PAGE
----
components of the various Federal agencies.
Essentially, all branches of the Federal Government,
both civilian and military, are part of the NCS. Each
department and branch, however, has its individual
organization, methods, and procedures.
The Defense Communications System (DCS)
exists to support the three military departments (Navy,
Army, Air Force) and other Department of Defense
activities. The circuits that make up the DCS are
government-owned or leased and are point-to-point
circuits that are long-haul and worldwide. The DCS
combines many of the communication elements of the
three military forces into a single communications
Although the Naval Telecommunications System
(NTS) and the DCS are two different communications
systems (fleet and ashore, respectively), they are
constantly intermixed. For example, as often happens,
a naval message originated aboard ship and destined for
a shore activity leaves the ship over the NTS, but final
routing is accomplished over the DCS circuits. The
interface between the NTS and DCS is always provided
by the shore communications facility.
DEFENSE INFORMATION SYSTEMS
The Defense Information Systems Agency (DISA)
gives operational direction to the DCS. With reference
to the DCS, the DISA must ensure that the system is
operated and improved so as to meet the continual
long-haul, point-to-point requirements that arise.
The DISA functions under the management of a
director who is appointed by the Secretary of Defense.
The director is a flag-rank officer and is responsible for
coordinating the combined communications elements
of the three military departments.
MISSION OF NAVAL
The mission of naval communications is to provide
and maintain reliable, secure, and rapid
communications, based on war requirements, to meet
the needs of naval operating forces. Naval
communications must also satisfy the requirements of
the Defense Communications System (DCS) and the
National Communications System (NCS).
Naval communications must always be ready to
shift to the requirements of wartime. Our peacetime
organization and training must be capable of making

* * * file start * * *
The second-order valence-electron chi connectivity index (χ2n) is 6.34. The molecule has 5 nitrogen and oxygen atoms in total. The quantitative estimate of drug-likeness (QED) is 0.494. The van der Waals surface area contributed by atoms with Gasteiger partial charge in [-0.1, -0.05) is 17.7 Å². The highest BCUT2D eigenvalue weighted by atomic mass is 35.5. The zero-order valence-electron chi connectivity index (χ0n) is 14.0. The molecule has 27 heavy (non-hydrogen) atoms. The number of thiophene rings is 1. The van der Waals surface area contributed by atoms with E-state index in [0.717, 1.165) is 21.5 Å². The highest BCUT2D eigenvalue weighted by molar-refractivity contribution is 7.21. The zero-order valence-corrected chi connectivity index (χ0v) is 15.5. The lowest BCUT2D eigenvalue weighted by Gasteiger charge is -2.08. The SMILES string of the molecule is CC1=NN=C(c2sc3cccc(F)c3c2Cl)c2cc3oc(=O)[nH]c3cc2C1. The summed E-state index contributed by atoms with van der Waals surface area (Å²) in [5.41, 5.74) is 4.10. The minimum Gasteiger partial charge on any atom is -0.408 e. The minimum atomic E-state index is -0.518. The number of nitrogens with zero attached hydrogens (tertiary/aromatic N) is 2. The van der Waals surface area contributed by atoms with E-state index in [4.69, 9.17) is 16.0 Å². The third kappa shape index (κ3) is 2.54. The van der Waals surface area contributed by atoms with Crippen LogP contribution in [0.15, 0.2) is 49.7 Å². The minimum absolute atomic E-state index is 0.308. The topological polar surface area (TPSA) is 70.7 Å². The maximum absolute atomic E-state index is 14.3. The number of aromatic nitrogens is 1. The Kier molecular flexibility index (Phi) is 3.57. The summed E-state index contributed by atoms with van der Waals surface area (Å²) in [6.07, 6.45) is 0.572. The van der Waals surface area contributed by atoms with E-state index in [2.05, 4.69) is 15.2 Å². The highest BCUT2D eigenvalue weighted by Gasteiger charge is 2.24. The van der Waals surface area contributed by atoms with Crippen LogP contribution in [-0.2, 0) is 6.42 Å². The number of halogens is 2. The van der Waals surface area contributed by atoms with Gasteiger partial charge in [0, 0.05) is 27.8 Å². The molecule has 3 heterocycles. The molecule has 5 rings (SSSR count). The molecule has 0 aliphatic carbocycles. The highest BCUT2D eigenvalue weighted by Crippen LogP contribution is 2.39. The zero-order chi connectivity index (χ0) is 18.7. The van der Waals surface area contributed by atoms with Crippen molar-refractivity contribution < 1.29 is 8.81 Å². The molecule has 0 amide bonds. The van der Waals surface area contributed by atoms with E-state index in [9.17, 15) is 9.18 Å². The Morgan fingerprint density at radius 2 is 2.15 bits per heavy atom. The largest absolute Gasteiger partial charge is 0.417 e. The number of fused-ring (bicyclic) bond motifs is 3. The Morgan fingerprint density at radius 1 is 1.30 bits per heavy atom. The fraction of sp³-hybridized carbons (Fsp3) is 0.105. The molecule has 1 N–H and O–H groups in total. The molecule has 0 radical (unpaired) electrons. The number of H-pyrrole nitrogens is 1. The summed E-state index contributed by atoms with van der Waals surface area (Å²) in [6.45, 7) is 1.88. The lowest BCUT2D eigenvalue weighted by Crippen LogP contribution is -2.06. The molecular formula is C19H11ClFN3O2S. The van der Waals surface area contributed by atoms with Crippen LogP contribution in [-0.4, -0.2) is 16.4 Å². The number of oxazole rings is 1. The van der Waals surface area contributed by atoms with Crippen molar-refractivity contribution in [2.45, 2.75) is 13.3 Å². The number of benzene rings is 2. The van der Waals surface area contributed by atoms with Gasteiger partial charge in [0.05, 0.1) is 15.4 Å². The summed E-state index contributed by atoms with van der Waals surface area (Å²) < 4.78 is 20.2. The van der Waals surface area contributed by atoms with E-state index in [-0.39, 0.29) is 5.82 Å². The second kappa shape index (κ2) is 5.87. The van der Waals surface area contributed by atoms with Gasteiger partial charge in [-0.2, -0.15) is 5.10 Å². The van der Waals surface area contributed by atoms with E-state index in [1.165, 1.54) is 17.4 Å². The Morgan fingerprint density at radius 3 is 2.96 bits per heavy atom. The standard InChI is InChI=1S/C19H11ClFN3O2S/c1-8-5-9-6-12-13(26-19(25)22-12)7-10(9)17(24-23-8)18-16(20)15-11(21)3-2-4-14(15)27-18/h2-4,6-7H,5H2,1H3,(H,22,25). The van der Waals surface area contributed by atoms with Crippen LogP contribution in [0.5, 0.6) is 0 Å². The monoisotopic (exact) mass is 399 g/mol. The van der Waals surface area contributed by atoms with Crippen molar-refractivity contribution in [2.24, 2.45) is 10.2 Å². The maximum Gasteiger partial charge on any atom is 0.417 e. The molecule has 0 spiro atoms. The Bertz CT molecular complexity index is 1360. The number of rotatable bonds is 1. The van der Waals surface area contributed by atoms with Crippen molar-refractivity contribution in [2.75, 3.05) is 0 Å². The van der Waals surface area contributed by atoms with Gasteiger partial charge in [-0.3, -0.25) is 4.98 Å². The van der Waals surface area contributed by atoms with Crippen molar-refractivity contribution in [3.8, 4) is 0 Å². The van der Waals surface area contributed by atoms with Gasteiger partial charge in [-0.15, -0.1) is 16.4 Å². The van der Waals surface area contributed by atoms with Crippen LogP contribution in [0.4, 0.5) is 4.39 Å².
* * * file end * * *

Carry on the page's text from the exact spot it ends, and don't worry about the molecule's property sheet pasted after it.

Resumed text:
this shift rapidly and with a minimum of changes.
Without this capability, our forces would be severely
handicapped, and vital defense information would
never reach its destination. For this reason, we have a
well-defined communications structure, with
responsibilities assigned to each element, from the
Chief of Naval Operations (CNO) down to individual
POLICY OF NAVAL
The policy of naval communications is to:
Establish and maintain effective communica-
tions within the Department of the Navy;
Encourage at all levels of command an effort to
improve techniques, procedures, and efficiency;
Cooperate with the military services, Defense
Information Systems Agency (DISA), and other
departments and agencies of the U.S.
Government and allied nations;
Encourage development of the amateur and
commercial communications activities of the
United States to enhance their military value and
to safeguard the interests of the nation; and
Promote the safety of life at sea and in the air by
maintaining communications facilities with the
U.S. Merchant Marine, aircraft over sea, and
appropriate U.S. and foreign communication
The word telecommunications includes all types
of information systems in which electric or
electromagnetic signals are used to transmit
information between or among points. The Naval
Telecommunications System (NTS) is comprised of all
the end terminal processing equipment, transmission,
switching, cryptographic, and control devices used to
transmit operational information in the Navy.